I know a lot of people, Jim Emerson in particular, who dismissed Christopher Nolan’s extraordinary Inception, which came out the same year as this reboot (funny term to use to describe a movie whose premise is, technically, about computers). The reason for their dismissal came in the fact that Nolan’s film, though about dreams, was not dream-y enough for those viewers. Which is a bizarre complaint to have with that film, but that’s an argument for another day; or more accurately, a day several months now in the past. The reason that I bring this up today, though, is because I’m surprised that I did not hear more of an outcry at the release of 2ron. If you look at the trailers for the film, they’re obviously trying to sell you on the spectacle. After all, isn’t that all that the original film had going for it? They show glowing polygonal ships flying across a darkened landscape, futuristic vehicles and a dystopic world where anything can happen. How cool, yeah?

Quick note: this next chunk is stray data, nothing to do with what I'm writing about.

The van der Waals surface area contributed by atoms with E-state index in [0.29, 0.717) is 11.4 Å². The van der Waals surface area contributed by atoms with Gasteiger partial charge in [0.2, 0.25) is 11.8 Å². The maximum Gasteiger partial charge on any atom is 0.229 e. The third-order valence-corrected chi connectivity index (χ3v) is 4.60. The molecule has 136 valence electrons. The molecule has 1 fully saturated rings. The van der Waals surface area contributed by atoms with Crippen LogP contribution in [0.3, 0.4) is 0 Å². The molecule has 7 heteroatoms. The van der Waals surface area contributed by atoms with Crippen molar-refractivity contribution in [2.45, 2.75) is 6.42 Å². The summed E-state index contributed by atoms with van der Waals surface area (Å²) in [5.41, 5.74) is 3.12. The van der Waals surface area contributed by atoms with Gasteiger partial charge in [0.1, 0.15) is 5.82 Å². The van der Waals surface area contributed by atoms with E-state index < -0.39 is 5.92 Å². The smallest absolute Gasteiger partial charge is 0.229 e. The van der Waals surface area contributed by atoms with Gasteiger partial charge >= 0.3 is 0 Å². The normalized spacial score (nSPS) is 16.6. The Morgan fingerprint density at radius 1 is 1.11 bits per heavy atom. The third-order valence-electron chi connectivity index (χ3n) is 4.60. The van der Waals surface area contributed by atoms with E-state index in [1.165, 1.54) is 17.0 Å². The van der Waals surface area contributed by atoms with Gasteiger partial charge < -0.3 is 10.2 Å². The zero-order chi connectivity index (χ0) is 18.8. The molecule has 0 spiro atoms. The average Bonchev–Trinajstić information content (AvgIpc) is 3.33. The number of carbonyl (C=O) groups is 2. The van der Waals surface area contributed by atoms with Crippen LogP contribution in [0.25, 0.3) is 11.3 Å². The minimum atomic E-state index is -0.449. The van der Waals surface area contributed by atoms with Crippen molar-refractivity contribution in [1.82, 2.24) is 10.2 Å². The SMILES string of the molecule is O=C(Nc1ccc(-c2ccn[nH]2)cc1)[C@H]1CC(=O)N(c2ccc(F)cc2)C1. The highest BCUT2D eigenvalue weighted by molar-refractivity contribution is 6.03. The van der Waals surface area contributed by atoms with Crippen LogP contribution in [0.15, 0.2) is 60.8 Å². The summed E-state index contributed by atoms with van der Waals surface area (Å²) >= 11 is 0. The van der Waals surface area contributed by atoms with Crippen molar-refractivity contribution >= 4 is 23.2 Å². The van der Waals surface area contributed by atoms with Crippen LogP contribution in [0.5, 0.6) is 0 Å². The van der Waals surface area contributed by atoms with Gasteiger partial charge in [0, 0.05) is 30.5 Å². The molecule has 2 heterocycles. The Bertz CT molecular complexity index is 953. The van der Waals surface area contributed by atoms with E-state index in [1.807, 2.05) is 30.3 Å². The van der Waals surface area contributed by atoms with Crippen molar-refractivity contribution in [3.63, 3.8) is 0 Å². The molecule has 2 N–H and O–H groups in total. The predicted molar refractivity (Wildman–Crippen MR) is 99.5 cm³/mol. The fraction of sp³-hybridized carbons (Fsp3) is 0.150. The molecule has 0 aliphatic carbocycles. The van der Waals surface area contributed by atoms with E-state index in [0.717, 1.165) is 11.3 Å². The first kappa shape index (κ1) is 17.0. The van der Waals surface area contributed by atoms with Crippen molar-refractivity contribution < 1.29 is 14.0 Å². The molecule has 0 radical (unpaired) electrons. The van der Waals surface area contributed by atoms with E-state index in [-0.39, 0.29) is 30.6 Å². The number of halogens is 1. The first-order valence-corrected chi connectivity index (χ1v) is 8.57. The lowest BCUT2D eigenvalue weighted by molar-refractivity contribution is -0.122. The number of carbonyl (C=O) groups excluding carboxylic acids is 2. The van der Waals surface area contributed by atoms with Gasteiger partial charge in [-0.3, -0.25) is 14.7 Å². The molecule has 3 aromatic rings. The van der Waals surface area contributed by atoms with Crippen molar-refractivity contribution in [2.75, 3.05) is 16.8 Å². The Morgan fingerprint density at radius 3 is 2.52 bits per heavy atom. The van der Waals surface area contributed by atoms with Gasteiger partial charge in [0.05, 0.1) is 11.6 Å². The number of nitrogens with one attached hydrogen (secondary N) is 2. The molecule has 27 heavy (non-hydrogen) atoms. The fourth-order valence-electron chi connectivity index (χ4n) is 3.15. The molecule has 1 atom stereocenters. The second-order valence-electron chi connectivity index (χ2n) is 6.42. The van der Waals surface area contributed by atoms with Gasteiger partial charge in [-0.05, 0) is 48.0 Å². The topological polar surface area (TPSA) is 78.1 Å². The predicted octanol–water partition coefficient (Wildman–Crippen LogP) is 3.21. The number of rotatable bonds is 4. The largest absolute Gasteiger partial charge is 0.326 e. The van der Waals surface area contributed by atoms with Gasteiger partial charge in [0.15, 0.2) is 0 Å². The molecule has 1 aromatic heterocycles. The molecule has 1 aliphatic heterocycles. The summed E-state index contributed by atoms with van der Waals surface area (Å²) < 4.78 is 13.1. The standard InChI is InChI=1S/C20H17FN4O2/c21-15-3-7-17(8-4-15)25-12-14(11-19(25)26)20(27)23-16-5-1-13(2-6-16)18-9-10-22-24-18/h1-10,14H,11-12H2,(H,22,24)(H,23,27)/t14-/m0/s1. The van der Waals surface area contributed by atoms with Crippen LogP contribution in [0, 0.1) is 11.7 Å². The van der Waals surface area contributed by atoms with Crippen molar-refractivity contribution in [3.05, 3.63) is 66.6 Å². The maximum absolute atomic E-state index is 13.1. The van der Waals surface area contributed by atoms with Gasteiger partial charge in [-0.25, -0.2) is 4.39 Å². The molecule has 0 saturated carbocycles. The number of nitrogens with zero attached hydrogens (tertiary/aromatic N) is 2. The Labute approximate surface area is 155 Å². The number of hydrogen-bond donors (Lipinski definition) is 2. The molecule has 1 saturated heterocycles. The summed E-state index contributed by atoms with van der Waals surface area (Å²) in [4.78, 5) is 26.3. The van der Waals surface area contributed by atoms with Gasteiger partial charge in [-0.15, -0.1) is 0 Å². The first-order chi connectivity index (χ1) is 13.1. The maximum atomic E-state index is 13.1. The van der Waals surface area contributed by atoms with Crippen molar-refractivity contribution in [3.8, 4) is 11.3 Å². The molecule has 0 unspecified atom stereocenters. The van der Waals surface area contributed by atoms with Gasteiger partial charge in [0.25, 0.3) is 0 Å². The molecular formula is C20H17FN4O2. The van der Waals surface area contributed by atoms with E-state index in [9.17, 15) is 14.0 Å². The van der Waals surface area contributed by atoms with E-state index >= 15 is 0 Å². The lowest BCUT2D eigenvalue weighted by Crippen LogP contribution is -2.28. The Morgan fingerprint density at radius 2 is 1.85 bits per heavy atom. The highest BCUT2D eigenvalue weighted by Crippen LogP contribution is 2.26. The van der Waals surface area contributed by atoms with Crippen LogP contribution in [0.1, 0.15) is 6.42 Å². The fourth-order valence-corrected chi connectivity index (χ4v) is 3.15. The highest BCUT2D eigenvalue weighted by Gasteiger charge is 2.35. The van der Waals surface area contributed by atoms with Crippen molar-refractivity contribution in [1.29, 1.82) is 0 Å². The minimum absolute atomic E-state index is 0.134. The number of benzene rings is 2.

In reality, though, the movie is barren. There are illuminated jumpsuits, sure, and colorful streaks of light that emanate from the back of those iconic motorcycle-mabobs, but everything else is empty. In Ebert’s review of the film, he makes a comparison to James Cameron’s Avatar. It’s interesting, because I made the jump to that film as well, but for different reasons. I remember reading something from director Collin Buchanan which applauded Cameron’s use of 3-D, particularly in one scene that shows a large group of soldiers, ready for battle. The effect added depth to the scene in more ways than one, as each of the soldiers were individual and it helped add to the feeling of being in the moment with these characters. In 2ron, there is a similar speech given in front of a large group of soldiers. But these soldiers are faceless, a copy-and-paste job on a grand scale. That lack of definition is a major problem with the movie.